Kevin Lilley, Army Times 8:46 p.m. EDT March 23, 2016
Santiago J. Erevia, whose heroism during a Vietnam War firefight in 1969 earned him a Medal of Honor nearly a half-century later, died Tuesday in San Antonio. He was 70.
Erevia was one of three living Medal of Honor recipients out of the 24 service members celebrated at the White House on March 18, 2014. Each received the award after a review of records ordered in 2002 by Congress aimed initially at undoing potential discrimination against Jewish- and Hispanic-Americans who received valor awards during World War II, Korea and Vietnam. The review eventually expanded to include troops of other backgrounds.
On May 21, 1969, then-Spec. 4 Erevia was aiding wounded soldiers in C Company, 1st Battalion, 501st Infantry, 101st Airborne Division, in Tam Ky when his unit came under heavy fire from four nearby bunkers, according to his award citation. The radio telephone operator armed himself with ammunition taken from his wounded comrades, as well as two M16s and several hand grenades, and charged his attackers.
He eliminated three bunkers before running out of grenades. When he reached the fourth bunker, he "silenced the occupant ... at point-blank range" with his rifle, the citation reads.
"Through his heroic actions the lives of the wounded were saved and the members of the Company Command Post were relieved from a very precarious situation," it continues.
He was awarded the DSC in 1969 and left active service the next year, according to a biography at Army.mil. He served 17 more years with the Texas National Guard, overlapping with time as a U.S. Postal Service employee. He retired from the USPS in 2002.
A cause of death was not immediately available. Erevia's passing was reported by the Bexar County (Texas) Veterans Service Office; Erevia frequently crossed paths with VSO staffers during veterans-outreach events, said Queta Marquez, the county's veterans service officer.''
Retired Master Sgt. Jose Rodela, another San Antonio resident honored in 2014 as part of the so-called "Valor 24," told MySanAntonio.com that Erevia "was really humble. Obviously, he got a lot of attention after getting the Medal of Honor, but he was always very humble."
Erevia, Rodela and retired Sgt. 1st Class Melvin Morris received their medals from President Obama during the Valor 24 ceremony in what the president called "a remarkable moment."
“Some of these soldiers fought and died for a country that did not always see them as equal,” Obama said. “With each generation we keep on striving to live up to our ideals of freedom and equality.”
Senior reporter Michelle Tan contributed to this report.
Medal of Honor Citation
For conspicuous gallantry and intrepidity at the risk of his life above and beyond the call of duty:
Specialist Four Santiago J. Erevia distinguished himself by acts of gallantry and intrepidity above and beyond the call of duty while serving as a radio telephone operator in Company C, 1st Battalion (Airmobile), 501st Infantry, 101st Airborne Division (Airmobile) during search and clear mission near Tam Ky, Republic of Vietnam on May 21, 1969. After breaching an insurgent perimeter, Specialist Four Erevia was designated by his platoon leader to render first aid to several casualties, and the rest of the platoon moved forward. As he was doing so, he came under intense hostile fire from four bunkers to his left front. Although he could have taken cover with the rest of the element, he chose a retaliatory course of action. With heavy enemy fire directed at him, he moved in full view of the hostile gunners as he proceeded to crawl from one wounded man to another, gathering ammunition. Armed with two M-16 rifles and several hand grenades, he charged toward the enemy positions behind the suppressive fire of the two rifles. Under very intense fire, he continued to advance on the insurgents until he was near the first bunker. Disregarding the enemy fire, he pulled the pin from a hand grenade and advanced on the bunker, leveling suppressive fire until he could drop the grenade into the bunker, mortally wounding the insurgent and destroying the fortification. Without hesitation, he employed identical tactics as he proceeded to eliminate the next two enemy positions. With the destruction of the third bunker, Specialist Four Erevia had exhausted his supply of hand grenades. Still under intense fire from the fourth position, he courageously charged forward behind the fire emitted by his M-16 rifles. Arriving at the very edge of the bunker, he silenced the occupant within the fortification at point blank range. Through his heroic actions the lives of the wounded were saved and the members of the Company Command Post were relieved from a very precarious situation. His exemplary performance in the face of overwhelming danger was an inspiration to his entire company and contributed immeasurably to the success of the mission. Specialist Four Erevia’s conspicuous gallantry, extraordinary heroism, and intrepidity at the risk of his own life, above and beyond the call of duty, were in keeping with the highest traditions of military service and reflect great credit upon himself, his unit, and the United States Army.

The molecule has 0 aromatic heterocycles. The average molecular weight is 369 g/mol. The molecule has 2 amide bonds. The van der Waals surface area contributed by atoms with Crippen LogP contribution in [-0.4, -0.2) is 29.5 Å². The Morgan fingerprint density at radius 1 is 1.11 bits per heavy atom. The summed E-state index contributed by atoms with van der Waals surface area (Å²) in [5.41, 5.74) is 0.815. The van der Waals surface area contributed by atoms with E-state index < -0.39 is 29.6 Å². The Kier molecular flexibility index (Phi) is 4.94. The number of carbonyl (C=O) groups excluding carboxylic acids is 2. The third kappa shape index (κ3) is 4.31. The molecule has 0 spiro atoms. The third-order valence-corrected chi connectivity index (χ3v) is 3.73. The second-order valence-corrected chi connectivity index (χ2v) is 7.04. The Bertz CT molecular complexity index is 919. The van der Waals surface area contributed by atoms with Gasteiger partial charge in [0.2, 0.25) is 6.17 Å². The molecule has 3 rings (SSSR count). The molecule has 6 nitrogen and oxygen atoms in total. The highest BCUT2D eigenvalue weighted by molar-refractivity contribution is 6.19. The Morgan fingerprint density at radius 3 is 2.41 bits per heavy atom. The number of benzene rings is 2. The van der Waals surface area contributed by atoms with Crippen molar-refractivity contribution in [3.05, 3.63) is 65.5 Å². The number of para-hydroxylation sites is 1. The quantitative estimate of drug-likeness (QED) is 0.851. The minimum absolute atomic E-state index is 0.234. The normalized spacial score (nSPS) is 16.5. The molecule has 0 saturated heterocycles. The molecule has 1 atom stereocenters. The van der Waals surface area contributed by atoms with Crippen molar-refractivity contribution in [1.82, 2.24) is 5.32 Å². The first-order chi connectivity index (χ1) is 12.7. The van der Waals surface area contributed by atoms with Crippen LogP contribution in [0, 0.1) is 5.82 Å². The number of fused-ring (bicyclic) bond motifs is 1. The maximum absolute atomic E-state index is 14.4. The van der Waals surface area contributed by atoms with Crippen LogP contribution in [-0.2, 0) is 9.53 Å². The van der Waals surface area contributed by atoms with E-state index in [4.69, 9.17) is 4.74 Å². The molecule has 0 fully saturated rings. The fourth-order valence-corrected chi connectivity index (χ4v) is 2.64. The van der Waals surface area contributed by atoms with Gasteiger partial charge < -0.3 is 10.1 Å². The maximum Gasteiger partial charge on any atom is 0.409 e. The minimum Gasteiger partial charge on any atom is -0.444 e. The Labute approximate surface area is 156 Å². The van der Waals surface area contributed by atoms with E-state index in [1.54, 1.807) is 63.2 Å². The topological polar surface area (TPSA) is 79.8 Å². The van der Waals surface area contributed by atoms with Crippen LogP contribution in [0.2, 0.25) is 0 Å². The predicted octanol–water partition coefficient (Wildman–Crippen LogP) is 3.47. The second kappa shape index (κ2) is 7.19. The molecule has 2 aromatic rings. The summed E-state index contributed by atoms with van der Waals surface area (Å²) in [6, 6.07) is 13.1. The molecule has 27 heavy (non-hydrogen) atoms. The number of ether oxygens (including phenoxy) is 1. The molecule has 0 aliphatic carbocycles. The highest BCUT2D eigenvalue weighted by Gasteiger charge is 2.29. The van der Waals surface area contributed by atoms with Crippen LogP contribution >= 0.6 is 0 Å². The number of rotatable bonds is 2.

Citation represents Soldier's rank at time of action.
Medal of Honor (2014)
Bronze Star Medal,
Army Commendation Medal,
National Defense Service Medal,
Vietnam Service Medal with five Bronze Service Stars, :Combat Infantryman Badge,
Sharpshooter Marksmanship Badge with Auto Rifle Bar,
Marksman Marksmanship Badge with Rifle Bar, :Republic of Vietnam Campaign Medal with "60" Device, :Republic of Vietnam Gallantry Cross with Gold Star Device
Republic of Vietnam Civil Actions Honor Medal, First Class.
Medal of Honor Recipients, State of Texas, United States of America